ReRAM, a new memory chip prototype, has been developed to be fast as DRAM but able to retain data when power is cut
As the moment dynamic random access memory (DRAM) dominates the computing sector, and is commonly used in almost all desktops and laptops. However, there is a downside to DRAM, it needs power in order to constantly “refresh” the memory to stop data being lost.
An alternative would be NAND Flash memory, usually found in memory cards, USB sticks and solid state drives, but the issue with Flash memory is that it is slow when compared to RAM, especially when writing large amounts of data.
This is where ReRAM, resistive memory, comes in. It has a write speed of 10ns, about the same as DRAM, and write endurance of more than a million times and a write speed of 10 nanoseconds (ns) – 10 times greater than NAND flash.
Elpida recently revealed the development of its first-ever, high-speed, non-volatile resistance memory (ReRAM) prototype, with a capacity of 64MB in 50nm process technology. The company plans to commercialise a 30nm version together with Sharp in 2013.
This next generation RAM memory is classed as non-volatile memory, meaning that it retains data without power.
“ReRAM (Resistance Random Access Memory) is next-generation semiconductor memory technology that uses material which changes resistance in response to changes in the electric voltage,” said Elpida.
“This new type of non-volatile memory can store data even when the power supply is turned off. Its most attractive feature is that it can read/write data at high speeds using little voltage,” the company said.
Elpida said it plans to continue development toward a 2013 goal of volume production of ReRAM in the gigabit capacity class using the 30nm process technology. Providing it can be delivered at a low cost, its reduced memory power consumption would make it ideal for smartphones, tablets, and ultra thin laptops.
Referring to the problems with DRAM, Dr Richard Boardman, from the University of Southampton’s School of Engineering Sciences, told the BBC, “When the power disappears, the content of the memory is forgotten.
“This process does not take long – within a few seconds it is practically unreadable, even with sophisticated tools. Secondly, because the DRAM must always remain powered, this increases standby consumption for devices, along with the risk that the content will vanish if the power does,” he added.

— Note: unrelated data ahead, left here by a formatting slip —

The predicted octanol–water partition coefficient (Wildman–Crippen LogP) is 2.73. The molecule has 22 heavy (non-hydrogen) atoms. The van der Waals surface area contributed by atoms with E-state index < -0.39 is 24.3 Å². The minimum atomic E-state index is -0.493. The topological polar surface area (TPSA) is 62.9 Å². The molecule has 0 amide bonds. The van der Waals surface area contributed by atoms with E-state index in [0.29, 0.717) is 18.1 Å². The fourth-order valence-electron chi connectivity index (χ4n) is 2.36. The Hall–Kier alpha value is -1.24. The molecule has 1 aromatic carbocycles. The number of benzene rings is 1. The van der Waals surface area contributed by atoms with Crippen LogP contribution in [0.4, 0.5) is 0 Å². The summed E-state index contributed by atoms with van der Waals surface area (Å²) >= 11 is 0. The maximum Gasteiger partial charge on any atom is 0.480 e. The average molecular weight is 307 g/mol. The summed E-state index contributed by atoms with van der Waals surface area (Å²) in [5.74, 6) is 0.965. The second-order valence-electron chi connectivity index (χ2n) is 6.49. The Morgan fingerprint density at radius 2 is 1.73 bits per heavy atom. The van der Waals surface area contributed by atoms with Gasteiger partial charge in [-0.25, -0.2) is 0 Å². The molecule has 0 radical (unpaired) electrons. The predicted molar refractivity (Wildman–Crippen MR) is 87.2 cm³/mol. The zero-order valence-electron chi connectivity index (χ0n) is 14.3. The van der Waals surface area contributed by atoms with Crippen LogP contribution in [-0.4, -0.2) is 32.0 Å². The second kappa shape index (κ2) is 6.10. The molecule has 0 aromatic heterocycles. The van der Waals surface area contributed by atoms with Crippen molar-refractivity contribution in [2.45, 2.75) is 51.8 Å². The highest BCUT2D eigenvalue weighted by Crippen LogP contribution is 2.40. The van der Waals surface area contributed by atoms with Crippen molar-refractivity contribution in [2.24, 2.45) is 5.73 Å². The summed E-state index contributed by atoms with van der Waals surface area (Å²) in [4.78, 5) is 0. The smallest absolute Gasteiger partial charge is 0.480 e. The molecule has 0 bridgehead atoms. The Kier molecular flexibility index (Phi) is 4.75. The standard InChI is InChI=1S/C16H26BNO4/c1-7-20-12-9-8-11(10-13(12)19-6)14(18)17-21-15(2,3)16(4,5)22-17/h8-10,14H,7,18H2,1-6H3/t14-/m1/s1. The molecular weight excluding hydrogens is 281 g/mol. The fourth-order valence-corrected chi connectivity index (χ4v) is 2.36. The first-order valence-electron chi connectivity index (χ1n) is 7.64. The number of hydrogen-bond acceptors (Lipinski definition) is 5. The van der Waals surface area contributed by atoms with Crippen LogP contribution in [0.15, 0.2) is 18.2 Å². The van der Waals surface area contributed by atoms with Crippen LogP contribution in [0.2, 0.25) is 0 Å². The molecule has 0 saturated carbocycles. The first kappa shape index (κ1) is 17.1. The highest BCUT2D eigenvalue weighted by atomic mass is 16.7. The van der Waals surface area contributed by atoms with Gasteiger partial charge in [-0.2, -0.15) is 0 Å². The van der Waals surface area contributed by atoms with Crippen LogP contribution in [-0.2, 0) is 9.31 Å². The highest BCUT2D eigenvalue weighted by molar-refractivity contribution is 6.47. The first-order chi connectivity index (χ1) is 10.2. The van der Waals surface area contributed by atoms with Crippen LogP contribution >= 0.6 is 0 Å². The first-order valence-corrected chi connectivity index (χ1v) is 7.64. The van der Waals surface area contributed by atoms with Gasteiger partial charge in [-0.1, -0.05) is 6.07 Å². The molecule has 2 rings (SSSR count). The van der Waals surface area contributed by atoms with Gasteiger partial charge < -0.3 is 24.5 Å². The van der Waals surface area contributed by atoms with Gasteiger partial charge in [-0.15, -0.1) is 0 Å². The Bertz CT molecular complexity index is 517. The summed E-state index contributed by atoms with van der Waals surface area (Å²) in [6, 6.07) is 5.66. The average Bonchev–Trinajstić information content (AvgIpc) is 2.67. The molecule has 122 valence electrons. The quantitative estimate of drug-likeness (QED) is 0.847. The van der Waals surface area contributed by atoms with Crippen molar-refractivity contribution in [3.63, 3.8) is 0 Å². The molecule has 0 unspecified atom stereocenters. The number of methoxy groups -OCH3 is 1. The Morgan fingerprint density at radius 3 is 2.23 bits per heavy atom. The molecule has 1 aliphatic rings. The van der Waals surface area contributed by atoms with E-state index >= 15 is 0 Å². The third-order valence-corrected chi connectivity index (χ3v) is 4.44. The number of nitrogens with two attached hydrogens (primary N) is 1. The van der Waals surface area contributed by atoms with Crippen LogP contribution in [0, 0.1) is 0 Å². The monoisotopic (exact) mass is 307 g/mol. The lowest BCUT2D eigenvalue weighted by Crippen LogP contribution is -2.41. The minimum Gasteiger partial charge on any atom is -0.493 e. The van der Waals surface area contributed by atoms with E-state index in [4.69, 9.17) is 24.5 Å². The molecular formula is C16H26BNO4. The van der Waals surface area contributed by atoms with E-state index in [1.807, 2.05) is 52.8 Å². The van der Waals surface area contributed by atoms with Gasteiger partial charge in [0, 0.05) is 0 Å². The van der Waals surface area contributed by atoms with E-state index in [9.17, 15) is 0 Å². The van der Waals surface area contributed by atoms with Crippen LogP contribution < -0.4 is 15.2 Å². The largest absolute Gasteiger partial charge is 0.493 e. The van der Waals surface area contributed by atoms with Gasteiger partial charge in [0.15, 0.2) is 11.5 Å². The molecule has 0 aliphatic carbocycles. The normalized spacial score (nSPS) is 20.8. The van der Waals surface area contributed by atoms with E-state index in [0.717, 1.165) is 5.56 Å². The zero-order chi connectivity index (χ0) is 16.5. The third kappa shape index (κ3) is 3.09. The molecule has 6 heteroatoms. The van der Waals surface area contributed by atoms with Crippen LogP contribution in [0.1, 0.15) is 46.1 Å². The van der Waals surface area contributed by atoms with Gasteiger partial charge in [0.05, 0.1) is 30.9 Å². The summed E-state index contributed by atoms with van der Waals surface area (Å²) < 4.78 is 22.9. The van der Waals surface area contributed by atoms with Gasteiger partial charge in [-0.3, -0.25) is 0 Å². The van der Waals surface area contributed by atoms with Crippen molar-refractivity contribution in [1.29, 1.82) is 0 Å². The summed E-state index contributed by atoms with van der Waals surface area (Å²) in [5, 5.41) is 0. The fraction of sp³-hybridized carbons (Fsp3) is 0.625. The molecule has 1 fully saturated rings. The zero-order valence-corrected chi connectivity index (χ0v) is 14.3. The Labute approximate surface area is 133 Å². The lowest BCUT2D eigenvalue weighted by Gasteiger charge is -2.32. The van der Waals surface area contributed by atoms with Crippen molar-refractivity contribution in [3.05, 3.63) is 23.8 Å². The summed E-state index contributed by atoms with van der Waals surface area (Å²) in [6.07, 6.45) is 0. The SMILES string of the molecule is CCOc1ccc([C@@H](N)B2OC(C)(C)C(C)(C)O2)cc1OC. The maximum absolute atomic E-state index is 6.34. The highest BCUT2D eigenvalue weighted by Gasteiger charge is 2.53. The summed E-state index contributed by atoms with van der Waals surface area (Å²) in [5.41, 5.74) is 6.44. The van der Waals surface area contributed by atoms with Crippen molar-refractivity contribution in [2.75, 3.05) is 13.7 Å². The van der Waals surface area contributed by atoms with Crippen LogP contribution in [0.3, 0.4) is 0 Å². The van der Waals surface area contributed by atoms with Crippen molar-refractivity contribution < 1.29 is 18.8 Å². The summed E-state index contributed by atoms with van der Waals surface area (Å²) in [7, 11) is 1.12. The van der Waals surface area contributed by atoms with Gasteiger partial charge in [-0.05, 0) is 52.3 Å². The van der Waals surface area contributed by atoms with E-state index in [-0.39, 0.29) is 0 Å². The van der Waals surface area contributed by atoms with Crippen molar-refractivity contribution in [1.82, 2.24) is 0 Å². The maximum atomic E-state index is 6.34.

“Flash can only write data tens or hundreds of thousands of times to the same spot before the risk of device failure becomes high,” Boardman said. “This might sound like a lot, but without technologies in place to spread the data writes around, this limit can be reached very quickly.”
It is worth noting that Elpida is not the only company developing new memory technology such as ReRAM.
Earlier this month, the American company Venray Technology touted its ability to combine CPU cores with DRAM memory on the same piece of silicon. And companies such as HP continue to develop their own memristors in a race to be the first to market in 2013.
Last July, IBM claimed to have made a “significant advancement” in the field of computer memory, with a promising new technology called phase-change memory (PCM). IBM said that PCM can potentially offer non-volatile and high-density data storage that is 100 times faster and far more durable than Flash, the most commonly used non-volatile memory technology today.
Despite its promising technology, Elpida has been forced to deny market rumours that it is merging with Micron Technology or Taiwanese chipmaker Nanya, both rival DRAM makers.
“Recently Japanese and overseas media have issued reports concerning Elpida Memory that were based on speculation,” said the company. “We wish to emphasise that these reports are not based on information Elpida itself has released.
“Furthermore, they have no factual basis,” it added. “Lastly, Elpida declines to comment on reports that are based on rumour or speculation.”